UBC Theses and Dissertations

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UBC Theses and Dissertations

The changes in the British market for British Columbia's lumber since 1935 Susanik, Rudolph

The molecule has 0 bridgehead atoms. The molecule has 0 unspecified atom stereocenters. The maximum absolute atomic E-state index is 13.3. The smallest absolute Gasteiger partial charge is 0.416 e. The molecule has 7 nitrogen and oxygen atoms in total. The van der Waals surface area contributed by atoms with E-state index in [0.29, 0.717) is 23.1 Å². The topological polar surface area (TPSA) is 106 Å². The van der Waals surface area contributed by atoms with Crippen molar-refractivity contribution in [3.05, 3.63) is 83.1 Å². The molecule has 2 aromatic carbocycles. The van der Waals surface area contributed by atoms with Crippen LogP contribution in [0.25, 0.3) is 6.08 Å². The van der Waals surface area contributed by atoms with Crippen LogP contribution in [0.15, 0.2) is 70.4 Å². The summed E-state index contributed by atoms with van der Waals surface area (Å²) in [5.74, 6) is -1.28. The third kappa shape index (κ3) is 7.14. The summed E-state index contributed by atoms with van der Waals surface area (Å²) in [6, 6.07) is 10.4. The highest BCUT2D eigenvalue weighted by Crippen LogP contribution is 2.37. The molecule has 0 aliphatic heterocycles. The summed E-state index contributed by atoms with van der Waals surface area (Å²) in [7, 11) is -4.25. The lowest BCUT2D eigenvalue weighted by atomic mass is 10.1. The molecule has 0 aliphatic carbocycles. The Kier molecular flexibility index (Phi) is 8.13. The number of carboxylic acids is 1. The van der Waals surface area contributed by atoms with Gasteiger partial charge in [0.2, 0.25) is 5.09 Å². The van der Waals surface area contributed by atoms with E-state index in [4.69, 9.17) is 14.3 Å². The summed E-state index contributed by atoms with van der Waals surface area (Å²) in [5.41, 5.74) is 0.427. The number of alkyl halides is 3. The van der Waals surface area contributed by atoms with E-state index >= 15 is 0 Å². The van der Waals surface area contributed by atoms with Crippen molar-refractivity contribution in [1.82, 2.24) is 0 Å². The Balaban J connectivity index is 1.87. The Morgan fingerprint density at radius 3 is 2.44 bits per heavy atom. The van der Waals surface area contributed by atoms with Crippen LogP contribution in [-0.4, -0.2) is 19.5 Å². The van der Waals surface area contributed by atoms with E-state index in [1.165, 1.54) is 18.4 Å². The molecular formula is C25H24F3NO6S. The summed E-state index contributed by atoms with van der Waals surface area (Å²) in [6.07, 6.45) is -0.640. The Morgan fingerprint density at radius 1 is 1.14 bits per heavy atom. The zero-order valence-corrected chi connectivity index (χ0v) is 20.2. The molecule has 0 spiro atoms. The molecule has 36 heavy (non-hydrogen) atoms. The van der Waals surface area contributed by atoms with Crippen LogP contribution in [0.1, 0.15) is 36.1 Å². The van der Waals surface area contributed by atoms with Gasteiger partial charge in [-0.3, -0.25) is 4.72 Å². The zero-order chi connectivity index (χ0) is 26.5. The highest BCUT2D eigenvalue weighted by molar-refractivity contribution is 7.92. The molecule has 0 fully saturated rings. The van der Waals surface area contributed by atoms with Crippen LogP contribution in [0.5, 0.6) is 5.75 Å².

The main aspect of this study -was to analyze the changes which occurred in the British market between 1935 and the present. Changes have been manifold and have caused noteworthy fluctuations in the lumber export-import trade between British Columbia and the United Kingdom. The period under review was divided into five parts: pre-war (1936-1939), war (1940-1945), post-war (1946-1949), period after the devaluation of the pound sterling (1950-1952) and the present (1953-1954). Two additional chapters were included, one dealing with the future export trends, and the other treating briefly the historical growth of the lumber industry and its part in the provincial economy. A comparison was included of the mechanical and physical properties of Douglas fir, western hemlock, western red cedar and Sitka spruce and those of European whitewood and redwood. Housing activity in the United Kingdom was treated in detail throughout the thesis. The housing problem has been acute and will remain so in the next decade. Large quantities of softwood lumber are consumed in housing. Although the amount of lumber used per dwelling-unit decreased from 10-1/2 cubic metres to 7-1/2 cubic metres during the war, under the control system, it is expected to reach its former level on the anticipation that larger houses are to be built. During the pre-war period lumber exports from British Columbia increased remarkably, being larger by eightfold in 1936 than in 1931, and by twelvefold in 1939 than in 1931. The substantial housing program, preferential tariffs, trade promotion work and European Timber Exporters1 quota system, as well as British Columbia's lumber prices, contributed to the increased lumber exports to the United Kingdoms. During the war British Columbia's lumber played an important role in Great Britain. Total imports dropped to 25 percent of the prewar level and British Columbia supplied over fifty percent of them. The home production of softwood lumber increased about five times over pre-war level, reaching a peak in 1942 (344,000 standards). Timber control reduced consumption and controlled imports. The post-war reconstruction program in the United Kingdom caused heavy buying in British Columbia. In 1947, 31 percent of total British softwood lumber imports originated in this province. The dollar shortage in 1948 and 1949 forced the United Kingdom to decrease imports from British Columbia. The devaluation of the pound sterling made British Columbia's lumber expensive when comparing it with Russian and Scandinavian lumber. Increased prices and the inability to get lumber from Sweden and Finland after the outbreak of the Korean war, however, caused larger buying (about 400,000 standards) in British Columbia during 1951 and 1952. The present situation has been influenced by the decontrol of softwood lumber consumption in the United Kingdom which took place in November, 1953. The consumption is estimated to reach about 1,400,000 standards in 1954. An amount of 350,000 standards would be a fair share to be shipped from this province annually to the United Kingdom. A notable feature of the present is the willingness of Russia to export lumber (250,000 standards in 1954) to the United Kingdom. The import requirements of Great Britain are estimated to be 1,200,000 standards in I960 representing little more, than half of the pre-war level. They will have to be imported from outside Europe, mainly from Russia and British Columbia. Although this province is a source of high quality lumber, it is recommended that the British market be developed mainly for lower quality lumber by means of reasonable prices, and care in production and shipping. United Kingdom imports from British Columbia will depend upon its dollar purchasing power. This could be increased by two-way trade between Great Britain and Canada. During the period under review proportionally more and more western hemlock was shipped to Great Britain. The ratio between Douglas fir and western hemlock dropped from 1 to 7 of pre-war, to 1 to 4 in wartime and 1 to 2 in 1952. Since there is more mature western hemlock timber than Douglas fir on the coast from where the future exports are expected such a change in favour of western hemlock is an important achievement.

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